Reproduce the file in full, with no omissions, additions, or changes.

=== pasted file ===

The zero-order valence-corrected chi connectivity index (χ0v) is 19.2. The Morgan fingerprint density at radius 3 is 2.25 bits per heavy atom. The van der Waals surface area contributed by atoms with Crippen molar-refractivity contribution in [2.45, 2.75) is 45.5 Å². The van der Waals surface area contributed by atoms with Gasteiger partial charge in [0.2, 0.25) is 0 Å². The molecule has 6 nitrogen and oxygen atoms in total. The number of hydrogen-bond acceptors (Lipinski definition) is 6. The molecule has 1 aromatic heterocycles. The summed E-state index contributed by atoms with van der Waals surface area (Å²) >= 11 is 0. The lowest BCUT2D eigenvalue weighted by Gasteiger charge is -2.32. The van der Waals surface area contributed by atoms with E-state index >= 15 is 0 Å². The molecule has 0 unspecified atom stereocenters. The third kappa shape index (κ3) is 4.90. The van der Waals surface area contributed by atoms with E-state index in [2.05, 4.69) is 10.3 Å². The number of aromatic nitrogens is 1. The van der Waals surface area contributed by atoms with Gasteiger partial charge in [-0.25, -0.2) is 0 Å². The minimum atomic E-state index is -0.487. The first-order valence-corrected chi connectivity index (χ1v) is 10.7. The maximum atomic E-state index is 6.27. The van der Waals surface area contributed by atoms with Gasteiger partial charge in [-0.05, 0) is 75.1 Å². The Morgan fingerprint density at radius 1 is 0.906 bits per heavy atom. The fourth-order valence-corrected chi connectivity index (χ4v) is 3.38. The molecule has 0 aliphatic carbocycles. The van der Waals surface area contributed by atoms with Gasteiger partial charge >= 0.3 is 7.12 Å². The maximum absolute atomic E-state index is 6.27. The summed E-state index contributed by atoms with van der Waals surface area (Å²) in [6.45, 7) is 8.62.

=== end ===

The zero-order valence-corrected chi connectivity index (χ0v) is 19.2. The Morgan fingerprint density at radius 3 is 2.25 bits per heavy atom. The van der Waals surface area contributed by atoms with Crippen molar-refractivity contribution in [2.45, 2.75) is 45.5 Å². The van der Waals surface area contributed by atoms with Gasteiger partial charge in [0.2, 0.25) is 0 Å². The molecule has 6 nitrogen and oxygen atoms in total. The number of hydrogen-bond acceptors (Lipinski definition) is 6. The molecule has 1 aromatic heterocycles. The summed E-state index contributed by atoms with van der Waals surface area (Å²) >= 11 is 0. The lowest BCUT2D eigenvalue weighted by Gasteiger charge is -2.32. The van der Waals surface area contributed by atoms with E-state index >= 15 is 0 Å². The molecule has 0 unspecified atom stereocenters. The third kappa shape index (κ3) is 4.90. The van der Waals surface area contributed by atoms with E-state index in [2.05, 4.69) is 10.3 Å². The number of aromatic nitrogens is 1. The van der Waals surface area contributed by atoms with Gasteiger partial charge in [-0.25, -0.2) is 0 Å². The minimum atomic E-state index is -0.487. The first-order valence-corrected chi connectivity index (χ1v) is 10.7. The maximum atomic E-state index is 6.27. The van der Waals surface area contributed by atoms with Gasteiger partial charge in [-0.05, 0) is 75.1 Å². The Morgan fingerprint density at radius 1 is 0.906 bits per heavy atom. The fourth-order valence-corrected chi connectivity index (χ4v) is 3.38. The molecule has 0 aliphatic carbocycles. The van der Waals surface area contributed by atoms with Gasteiger partial charge >= 0.3 is 7.12 Å². The maximum absolute atomic E-state index is 6.27. The summed E-state index contributed by atoms with van der Waals surface area (Å²) in [6.45, 7) is 8.62.